Out of Michigan: MC5 and John Sinclair
The MC5 were a rock band from Michigan which formed in the late 1960s
and lasted through the early 1970s.
My first exposure to the MC5 was a copy of their first album, Kick out
the Jams. I bought it secondhand on vinyl sometime while I still lived in
Minnesota in the late 1980s. I probably knew to buy it because of mentions
of the band in Forced Exposure magazine, a Lester Bangs-influenced
publication that covered the noisy non-commercial music of the 1980s. My
copy of the album was of course the expurgated version where "brothers and
sisters" replaces the key word in the spoken intro phrase "Kick out the
jams, motherfuckers." I once made an answering-machine message where I
used the spoken intro as background and then came on to say that I was on
tour with the MC5.
Now I'm lucky enough to know Ken Kelley. Ken grew up in Ann Arbor,
Michigan, and lived in the same house with the MC5 and their manager, John
Sinclair. When I called up Ken to let him know that the San Francisco
International Film Festival included screenings of a new documentary about
the MC5, he insisted that we had to get tickets for the first screening.
The MC5 documentary showed in the Castro Theater -- while that venue is
not in mint condition, at least it doesn't have gaping holes in the roof
and plaster hanging off the wall like Detroit's Grande Ballroom. That's
the site where the MC5 recorded their first album, and also where they
played their last show. The film starts with footage shot inside the ruins
of the Grande.
The documentary features amazing footage of the band in action,
including government surveillance film of them playing outside on the
occasion of the Chicago democratic convention, and some great
black-and-white video with synched sound of an outdoor performance. There
was even a shot of the newspaper Ken published at the time, the Ann Arbor
Argus, which printed an ad saying "Fuck Hudsons" after the department
store refused to carry the MC5's album.
The interviews focus on the band members and people in their immediate
circle, such as Sinclair and the women who were wives of the band members.
Even the two band members who are no longer alive, Fred Smith and Rob
Tyner, are featured talking about the band, thanks to archival interviews.
In the post-film question-and-answer session, the filmmakers promised
much bonus DVD material, including more live footage of the band and
tribute interviews with various other bands who are fans of the MC5. They
also brought MC5 poster artist Gary Grimshaw to the stage and acknowledged
the presence of Rob Tyner's widow.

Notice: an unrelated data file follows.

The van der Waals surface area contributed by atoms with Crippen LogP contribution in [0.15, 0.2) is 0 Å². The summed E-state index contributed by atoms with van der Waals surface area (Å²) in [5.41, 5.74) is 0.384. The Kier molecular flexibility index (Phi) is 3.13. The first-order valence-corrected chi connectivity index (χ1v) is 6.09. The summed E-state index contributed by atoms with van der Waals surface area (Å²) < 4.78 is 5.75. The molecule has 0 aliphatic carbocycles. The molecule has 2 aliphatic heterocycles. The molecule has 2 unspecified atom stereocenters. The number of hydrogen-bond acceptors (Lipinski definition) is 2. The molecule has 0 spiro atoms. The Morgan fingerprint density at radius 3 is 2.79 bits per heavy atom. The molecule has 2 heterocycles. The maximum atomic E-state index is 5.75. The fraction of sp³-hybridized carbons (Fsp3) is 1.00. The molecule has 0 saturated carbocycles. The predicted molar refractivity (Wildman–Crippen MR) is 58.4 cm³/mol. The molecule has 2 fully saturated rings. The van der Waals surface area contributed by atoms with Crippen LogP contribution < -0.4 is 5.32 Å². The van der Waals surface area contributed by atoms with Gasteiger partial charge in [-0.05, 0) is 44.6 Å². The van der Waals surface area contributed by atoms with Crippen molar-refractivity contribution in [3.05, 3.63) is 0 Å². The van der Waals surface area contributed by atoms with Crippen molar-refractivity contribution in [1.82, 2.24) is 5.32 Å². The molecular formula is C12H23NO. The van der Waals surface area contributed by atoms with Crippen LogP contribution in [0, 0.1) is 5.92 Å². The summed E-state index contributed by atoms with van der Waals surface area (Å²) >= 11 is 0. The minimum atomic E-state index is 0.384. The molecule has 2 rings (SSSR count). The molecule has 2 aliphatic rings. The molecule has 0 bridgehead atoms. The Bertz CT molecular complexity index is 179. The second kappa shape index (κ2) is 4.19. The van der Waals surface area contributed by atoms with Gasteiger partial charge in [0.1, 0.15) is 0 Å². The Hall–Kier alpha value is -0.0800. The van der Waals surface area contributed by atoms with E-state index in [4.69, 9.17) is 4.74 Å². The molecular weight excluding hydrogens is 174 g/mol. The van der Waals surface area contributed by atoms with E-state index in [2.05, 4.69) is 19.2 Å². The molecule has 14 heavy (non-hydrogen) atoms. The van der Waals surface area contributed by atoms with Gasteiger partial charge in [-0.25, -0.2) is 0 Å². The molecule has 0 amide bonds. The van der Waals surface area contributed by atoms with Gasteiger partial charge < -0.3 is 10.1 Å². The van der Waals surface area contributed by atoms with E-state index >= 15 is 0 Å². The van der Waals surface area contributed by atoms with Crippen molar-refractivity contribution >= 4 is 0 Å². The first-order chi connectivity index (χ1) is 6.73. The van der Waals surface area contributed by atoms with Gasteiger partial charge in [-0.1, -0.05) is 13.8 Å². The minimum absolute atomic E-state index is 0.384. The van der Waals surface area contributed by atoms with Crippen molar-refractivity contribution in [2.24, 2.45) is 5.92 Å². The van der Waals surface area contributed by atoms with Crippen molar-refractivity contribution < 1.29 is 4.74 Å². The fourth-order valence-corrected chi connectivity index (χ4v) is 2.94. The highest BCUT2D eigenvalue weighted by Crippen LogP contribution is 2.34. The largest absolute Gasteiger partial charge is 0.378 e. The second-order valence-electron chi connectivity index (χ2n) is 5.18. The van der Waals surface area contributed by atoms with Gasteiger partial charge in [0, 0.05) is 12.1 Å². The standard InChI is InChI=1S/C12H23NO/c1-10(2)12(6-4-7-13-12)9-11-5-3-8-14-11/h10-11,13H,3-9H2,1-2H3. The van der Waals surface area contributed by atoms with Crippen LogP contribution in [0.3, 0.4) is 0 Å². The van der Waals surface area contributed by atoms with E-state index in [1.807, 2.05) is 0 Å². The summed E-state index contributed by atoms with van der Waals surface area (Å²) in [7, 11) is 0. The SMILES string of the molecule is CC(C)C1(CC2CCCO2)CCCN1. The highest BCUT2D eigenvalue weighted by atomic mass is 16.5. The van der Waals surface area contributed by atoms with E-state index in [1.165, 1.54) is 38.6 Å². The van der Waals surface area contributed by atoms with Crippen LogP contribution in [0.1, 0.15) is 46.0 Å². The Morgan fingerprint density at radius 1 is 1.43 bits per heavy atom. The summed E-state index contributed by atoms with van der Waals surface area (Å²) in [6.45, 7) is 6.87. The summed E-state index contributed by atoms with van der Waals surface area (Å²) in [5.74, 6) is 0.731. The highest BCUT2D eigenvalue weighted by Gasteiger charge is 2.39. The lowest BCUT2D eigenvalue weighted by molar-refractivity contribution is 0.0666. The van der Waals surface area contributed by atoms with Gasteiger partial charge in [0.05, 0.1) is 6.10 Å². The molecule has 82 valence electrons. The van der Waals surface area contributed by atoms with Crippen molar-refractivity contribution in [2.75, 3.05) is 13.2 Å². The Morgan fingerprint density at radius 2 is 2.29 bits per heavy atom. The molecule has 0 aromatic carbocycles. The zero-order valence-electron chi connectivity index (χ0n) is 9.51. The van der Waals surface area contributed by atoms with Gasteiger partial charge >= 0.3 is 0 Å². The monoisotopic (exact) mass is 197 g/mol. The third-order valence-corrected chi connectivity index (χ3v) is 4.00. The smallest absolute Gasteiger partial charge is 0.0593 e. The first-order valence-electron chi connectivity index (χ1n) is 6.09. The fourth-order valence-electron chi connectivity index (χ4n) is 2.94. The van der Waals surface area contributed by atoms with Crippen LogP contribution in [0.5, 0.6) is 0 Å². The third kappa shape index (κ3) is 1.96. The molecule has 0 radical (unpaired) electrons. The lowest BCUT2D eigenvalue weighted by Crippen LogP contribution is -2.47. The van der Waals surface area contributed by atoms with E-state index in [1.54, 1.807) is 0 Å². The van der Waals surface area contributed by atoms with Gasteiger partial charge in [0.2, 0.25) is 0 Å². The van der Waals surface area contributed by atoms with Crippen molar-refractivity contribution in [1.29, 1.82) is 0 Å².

When former MC5 manager John Sinclair was in San Francisco a few months
ago, I got to hang out with him and Ken. We went to his performance with
his band, the Blues Scholars, at Slim's. Sinclair recited his
blues musicians over the backing of the band.
After an in-store appearance at Open Mind Music, we went back to the
place where Sinclair was staying and watched a rough cut on video of the
documentary about him that's still a work in progress. It's being put
together by Steve Gebhardt, who also directed Ladies and Gentlemen, the
Rolling Stones. Gebhardt has been working on the film for years. Ken and I
are probably the only people who have seen both this documentary and the
one about the MC5.
These days Sinclair lives in New Orleans. He left Michigan a few years
ago and has adapted to his new hometown, becoming a popular DJ on WWOZ;
he'd also had a radio show in Michigan, as well as working on publishing
The documentary covers all periods of Sinclair's life, from his days
with Trans-Love Energies, the MC5, and the White Panthers in Michigan, to
his current time in New Orleans. There's live footage of him performing
with his band. And there's his visit to Amsterdam to judge their pot
olympics. The film cuts together footage from different times, and
Sinclair's appearance changes markedly -- his hair and beard seem to
expand and contract from cut to cut. It's almost like there are three
narratives going on -- the history of Sinclair's time in Michigan, his
stories of blues musicians, and his other activities such as the festival
There's so much to Sinclair's life that it's no wonder that finding a
framework for all this material is difficult, with his arrest and
imprisonment for marijuana possession, the benefit concert featuring
Lennon and Ono, and so on. The documentary still is awaiting completion
and clearance for music and footage. It's still a work in progress, so
this should by no means be considered a review. But a completed version of
the documentary is well worth anticipating.
The MC5 film is more straightforward in its chronology, starting out
with band on the local circuit, to its signing with Electra, getting
dropped, getting signed to Atlantic, touring Europe, drug problems, losing
members, and finally breaking up. They played one last show together with
the original members, but the magic was gone and guitarist Wayne Kramer
left before the show was over.
There is relatively little overlap between the two films. There's only
a little live footage of the band that's repeated, and there is a lot of
information in each film that's not available in the other. Hopefully the
MC5 film will get a commercial release and the Sinclair documentary will
be completed soon, so that a wider audience can see these testimonials to
the powers that came from Michigan at that crucial time.